Rayman Origins

Rayman Origins
Format: Xbox 360
Players: 1-4
Genre: Platformer
Release Date: 25th November 2011

An origin story gives you the details on how your favourite characters became who they are today, though usually end up telling you nothing worthwhile and forming more plot holes. Rayman Origins doesn’t really give anything about the past of our limbless hero, but there is plenty worthwhile in this platformer. The limbless, the big one and the two little things set off on an adventure quite unlike any other. An adventure stained with the blood of fallen heroes.

Rayman Origins has much in common with New Super Mario Bros. Wii. Three other players can drop into the beautiful 2D world at anytime, and the healthy team of four must work together to find the secrets and reach the goal. With one hit kills without the aid of a heart power-up, the character turn into bubbles upon death, floating around till someone saves them. Douchebaggery is also available as you can smack each other and cause all-sorts of manic mayhem. Multiplayer Origins is brilliant fun with many a laugh out loud moment, but the more players, the more confusing it can all get. Each of the levels contain hidden doors and hundreds of yellow blobs called Lums to collect, good luck grabbing all that stuff when you have an impatient gamer wanting to blast through.

Rayman Origins is best played either alone or with one other when it comes to the great collectathon race. Each level holds three cages to find, three hundred and fifty yellow Lums to grab for the medal and most stages come with an extra time trial challenge. Charging through the game will provide a fun time, but going for gold opens the game up in more satisfying ways. Collecting Lums unlocks extra character skins and stages, and the stages are perhaps the best in the whole game. Outside of the levels stuffed full of enemies, secrets and careful platforming, these secret stages have you chasing a treasure chest. You have to charge after it, perfecting each jump, wall jump and obstacle dodging. Skills are put to the test and completing them is a reward in itself. Death comes often in Rayman, but infinite lives and quick loading means it is never annoying. Only you are the one to blame… most of the time.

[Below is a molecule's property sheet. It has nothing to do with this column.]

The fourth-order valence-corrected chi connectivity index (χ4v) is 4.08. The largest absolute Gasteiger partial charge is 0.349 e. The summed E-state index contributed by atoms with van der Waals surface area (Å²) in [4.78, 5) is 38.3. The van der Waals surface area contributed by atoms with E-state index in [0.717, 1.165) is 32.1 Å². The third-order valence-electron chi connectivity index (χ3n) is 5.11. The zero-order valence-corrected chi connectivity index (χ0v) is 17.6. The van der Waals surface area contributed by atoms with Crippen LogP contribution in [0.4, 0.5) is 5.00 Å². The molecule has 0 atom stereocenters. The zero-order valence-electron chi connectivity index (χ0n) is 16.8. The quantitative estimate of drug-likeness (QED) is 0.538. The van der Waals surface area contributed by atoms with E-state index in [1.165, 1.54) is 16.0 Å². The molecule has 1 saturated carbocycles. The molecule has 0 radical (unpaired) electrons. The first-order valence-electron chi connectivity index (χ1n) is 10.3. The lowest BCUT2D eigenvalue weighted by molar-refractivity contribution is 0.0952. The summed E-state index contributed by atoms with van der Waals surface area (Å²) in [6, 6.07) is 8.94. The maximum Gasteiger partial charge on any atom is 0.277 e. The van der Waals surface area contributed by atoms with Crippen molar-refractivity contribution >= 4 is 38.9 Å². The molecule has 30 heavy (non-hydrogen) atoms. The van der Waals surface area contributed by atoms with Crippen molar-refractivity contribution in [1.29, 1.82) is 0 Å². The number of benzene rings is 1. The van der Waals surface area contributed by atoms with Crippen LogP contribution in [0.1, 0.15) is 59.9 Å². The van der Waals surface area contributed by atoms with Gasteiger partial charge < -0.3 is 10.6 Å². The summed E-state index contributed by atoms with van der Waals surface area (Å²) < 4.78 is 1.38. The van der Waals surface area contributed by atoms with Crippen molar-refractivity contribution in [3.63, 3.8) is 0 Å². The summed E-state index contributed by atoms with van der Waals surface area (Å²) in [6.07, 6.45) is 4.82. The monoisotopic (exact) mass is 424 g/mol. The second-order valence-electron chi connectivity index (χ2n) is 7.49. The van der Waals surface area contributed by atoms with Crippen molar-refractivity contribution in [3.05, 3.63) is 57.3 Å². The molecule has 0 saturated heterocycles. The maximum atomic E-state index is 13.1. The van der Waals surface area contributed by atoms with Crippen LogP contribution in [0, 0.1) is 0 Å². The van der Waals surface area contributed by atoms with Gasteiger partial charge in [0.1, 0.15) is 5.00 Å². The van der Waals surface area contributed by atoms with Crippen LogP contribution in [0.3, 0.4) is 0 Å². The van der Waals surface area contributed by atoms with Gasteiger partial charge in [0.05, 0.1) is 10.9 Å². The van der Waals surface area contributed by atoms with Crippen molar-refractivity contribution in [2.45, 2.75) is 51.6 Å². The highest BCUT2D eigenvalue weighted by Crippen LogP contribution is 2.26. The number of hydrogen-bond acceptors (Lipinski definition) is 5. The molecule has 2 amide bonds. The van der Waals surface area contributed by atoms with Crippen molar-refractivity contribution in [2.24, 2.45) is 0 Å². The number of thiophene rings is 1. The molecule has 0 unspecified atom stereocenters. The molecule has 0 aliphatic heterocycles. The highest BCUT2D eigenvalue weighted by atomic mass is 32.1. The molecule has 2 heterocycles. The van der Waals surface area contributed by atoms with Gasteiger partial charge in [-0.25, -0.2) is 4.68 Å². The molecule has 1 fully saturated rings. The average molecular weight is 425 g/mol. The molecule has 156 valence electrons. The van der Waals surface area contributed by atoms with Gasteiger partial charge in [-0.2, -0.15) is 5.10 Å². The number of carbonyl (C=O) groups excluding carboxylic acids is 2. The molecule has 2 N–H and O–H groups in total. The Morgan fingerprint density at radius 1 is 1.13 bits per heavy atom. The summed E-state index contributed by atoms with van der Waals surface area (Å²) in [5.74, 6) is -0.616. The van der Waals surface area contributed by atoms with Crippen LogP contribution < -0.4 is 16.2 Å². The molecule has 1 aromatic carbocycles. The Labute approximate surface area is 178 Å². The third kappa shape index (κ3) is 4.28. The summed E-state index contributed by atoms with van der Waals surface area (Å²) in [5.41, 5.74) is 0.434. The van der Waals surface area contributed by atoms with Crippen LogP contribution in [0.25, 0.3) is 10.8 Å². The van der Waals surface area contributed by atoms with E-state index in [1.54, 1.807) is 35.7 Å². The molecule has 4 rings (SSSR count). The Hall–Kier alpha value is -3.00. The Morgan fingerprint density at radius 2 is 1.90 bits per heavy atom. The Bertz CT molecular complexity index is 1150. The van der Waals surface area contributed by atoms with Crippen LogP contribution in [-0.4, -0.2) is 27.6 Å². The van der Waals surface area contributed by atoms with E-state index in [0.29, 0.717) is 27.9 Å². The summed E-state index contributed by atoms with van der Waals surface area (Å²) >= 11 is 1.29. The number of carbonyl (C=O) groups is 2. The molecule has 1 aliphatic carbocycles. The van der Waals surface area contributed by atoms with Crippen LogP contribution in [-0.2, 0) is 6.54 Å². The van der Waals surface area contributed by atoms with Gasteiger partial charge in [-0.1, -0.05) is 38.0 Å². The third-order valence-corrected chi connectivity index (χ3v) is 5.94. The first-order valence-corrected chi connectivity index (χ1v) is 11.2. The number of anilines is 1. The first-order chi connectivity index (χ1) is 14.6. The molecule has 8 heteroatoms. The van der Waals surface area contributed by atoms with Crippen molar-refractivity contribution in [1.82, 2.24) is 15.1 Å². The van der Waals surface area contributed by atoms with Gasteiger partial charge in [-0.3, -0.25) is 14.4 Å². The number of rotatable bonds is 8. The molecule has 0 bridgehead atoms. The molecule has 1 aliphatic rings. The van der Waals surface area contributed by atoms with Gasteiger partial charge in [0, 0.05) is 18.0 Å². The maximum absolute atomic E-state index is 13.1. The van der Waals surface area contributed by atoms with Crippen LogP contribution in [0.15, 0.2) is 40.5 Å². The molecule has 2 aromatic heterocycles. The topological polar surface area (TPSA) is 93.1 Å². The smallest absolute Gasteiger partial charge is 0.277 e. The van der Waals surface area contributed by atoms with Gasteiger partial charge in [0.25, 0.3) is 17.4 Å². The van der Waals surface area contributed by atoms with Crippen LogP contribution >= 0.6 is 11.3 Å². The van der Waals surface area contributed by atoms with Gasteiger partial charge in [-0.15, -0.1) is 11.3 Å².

Rayman Origins is a beautiful game full of imagination and charm. Jungles are filled with breaking platforms, deserts contain piano floors and flute snakes and the mountains allow you to run up the side breaking through the clouds. Happy music accompanies the gorgeous levels, though the cheery ‘doo doo doo’ from the backing singers won’t be for everyone, especially when you begin to die a fair bit. These worlds and ingenious level design focusing on fluid acrobatic perfection are a joy to view and play, but sometimes it is too much. The background and foreground aren’t always clear, leading to unfair death and this is the biggest problem with the game. Clear enemies swirling around in the water stages might as well be invisible and in multiplayer the camera can cause all sorts of hell in the chase sequences, as it gets confused on who to follow; anyone off the camera focus are as good as dead. Splat. I also had much trouble trying to bounce off floating enemies, only the head will launch you, anything else expect to fly through.

Rayman Origins however is an essential game for those who love to platform. It has healthy competition on the Wii with the likes of Mario, Donkey Kong and Kirby, but it manages to stand by them proudly. On the 360 and PS3 which neglects 2D platforming to the download marketplaces, it is nigh on essential. Don’t let Rayman’s last venture be in his origins!



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